The First World War was the defining event of the 20th Century and its legacy is still being seen today. The political landscape of Europe and surrounds were redefined in the immediate aftermath of the conflict as the two major power blocs – the Triple Entente and the Central Powers – clashed and were reconstituted.
Two of the largest entities in Europe, the Ottoman Empire and Austria-Hungary, were obliterated and required a complete redrawing of the maps, while one of the Entente powers, Russia, collapsed inwards under the social weight of the largest war humanity had ever seen.
The social tensions that had accompanied industrialisation were laid bare in Russia and soon spread to other nations, where the organised working class had long been opposed to what was seen as a war between elites. The human collateral of mechanised conflict was most keenly felt by those who laboured in the factories and subsequently the trenches, leading to easy cross-pollination of ideas from the anti-war movement into the anti-capitalist workers movement.
If the First World War might be seen as Europe throwing the balls into the air, then the immediate post-war period was seeing where they landed. The map of Europe and the Middle East was about to be fundamentally redrawn, and the revolutions that came with the largest conflict in human history to date would set the stage for the even larger conflagrations to come.
1 – Ireland
“Now and in time to be,
Wherever green is worn
All changed, changed utterly:
A terrible beauty is born.”
William Butler Yeats, Easter 1916
The Irish Revolution was arguably the first to be directly linked to the First World War, beginning in 1916. There were two key strands that came together to create the movement that lead to the Easter Rising and beyond. The first was political. In the British parliament, the Irish Parliamentary Party organised around the question of Home Rule, the right of Ireland to be governed from Dublin rather than London. These voices grew and grew to the point where Home Rule was agreed, in principle at least, in 1914 with the intention of devolving power to Dublin. This would never be implemented, however, as the First World War put paid to it before the ink was dry.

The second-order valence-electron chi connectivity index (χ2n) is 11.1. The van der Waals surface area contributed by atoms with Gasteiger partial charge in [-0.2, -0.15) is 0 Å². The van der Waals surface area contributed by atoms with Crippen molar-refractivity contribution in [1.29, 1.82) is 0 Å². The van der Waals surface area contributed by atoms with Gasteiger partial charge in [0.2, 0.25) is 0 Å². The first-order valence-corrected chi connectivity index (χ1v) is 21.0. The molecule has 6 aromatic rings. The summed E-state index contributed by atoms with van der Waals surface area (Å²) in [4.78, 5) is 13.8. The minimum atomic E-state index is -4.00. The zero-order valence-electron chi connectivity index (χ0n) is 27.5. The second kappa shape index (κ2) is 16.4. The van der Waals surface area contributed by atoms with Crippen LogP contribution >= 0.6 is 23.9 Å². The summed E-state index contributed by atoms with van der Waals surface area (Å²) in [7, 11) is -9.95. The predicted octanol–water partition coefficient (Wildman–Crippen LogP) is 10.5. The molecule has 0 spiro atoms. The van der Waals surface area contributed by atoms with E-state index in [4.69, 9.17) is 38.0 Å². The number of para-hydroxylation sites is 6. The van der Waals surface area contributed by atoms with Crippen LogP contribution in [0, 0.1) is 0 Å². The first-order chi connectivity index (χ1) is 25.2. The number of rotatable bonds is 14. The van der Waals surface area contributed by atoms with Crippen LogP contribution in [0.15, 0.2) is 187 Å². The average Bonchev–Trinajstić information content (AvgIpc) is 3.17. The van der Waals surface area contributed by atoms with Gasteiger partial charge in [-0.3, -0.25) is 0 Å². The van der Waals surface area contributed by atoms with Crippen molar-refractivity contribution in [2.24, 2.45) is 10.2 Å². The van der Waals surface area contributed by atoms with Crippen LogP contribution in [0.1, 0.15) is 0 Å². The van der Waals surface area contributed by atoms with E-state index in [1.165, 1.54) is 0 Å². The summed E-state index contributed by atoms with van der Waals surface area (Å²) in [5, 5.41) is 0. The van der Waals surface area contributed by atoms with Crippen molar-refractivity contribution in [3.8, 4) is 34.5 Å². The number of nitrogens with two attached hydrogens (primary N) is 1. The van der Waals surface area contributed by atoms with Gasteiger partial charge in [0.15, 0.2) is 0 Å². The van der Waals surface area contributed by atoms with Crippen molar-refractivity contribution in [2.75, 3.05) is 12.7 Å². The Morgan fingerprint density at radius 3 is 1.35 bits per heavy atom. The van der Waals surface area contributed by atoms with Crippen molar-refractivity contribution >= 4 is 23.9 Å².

It also bears mentioning at this point the status of Ulster, in the north of Ireland, which was predominantly Protestant and had no interest in the notion of Irish Home Rule, as they feared that it would lead to “Rome Rule”, the supremacy of Catholics. There is nowhere near enough space in this or several articles to go into the finer points of this, but suffice to say Northern Ireland exists and this the one of the first major points of proposed partition on the island.
The second strand was economic. Contrary to the bourgeois nature of the Irish Parliamentary Party, the working classes were far less orderly in their attempts to wrest power from Britain. Indeed, many of them saw little point in independence and much more value in socialism, with leader James Connolly famously remarking:
“If you remove the English army tomorrow and hoist the green flag over Dublin Castle, unless you set about the organization of the Socialist Republic your efforts would be in vain. England would still rule you.”
With thousands if not millions of Irish workers having left for Liverpool, Manchester, Glasgow and London, there was far more to bind those in the industrial cities of Ireland to their proletarian comrades in Britain. The working class of Dublin had been locked out of their workplaces in 1913 after strikes and formed the Irish Citizen Army to defend poor areas from police and would be the organ of the masses in the uprising.
It would be the dovetailing of these two movements – the nationalist and the socialist – that would unite in Easter 1916 in the streets of Dublin. The Rising of Easter Week was smashed by the British Army and the leaders executed, but the seed of revolution was planted. As soldiers returned (or didn’t) from the Somme and Gallipoli, it became increasingly obvious to most that the the ideals of the British state bore little resemblance to those of the Irish population.
Sinn Fein, the party that most supported independence, triumphed at the General Election of 1918 and began to meet in Dublin, not London, claiming to be the legacy government of that proclaimed in 1916. The wheels of the revolution were in place and after a War of Independence, the Irish Free State came into existence in 1922, with Northern Ireland remaining within the United Kingdom, the situation that remains to this day.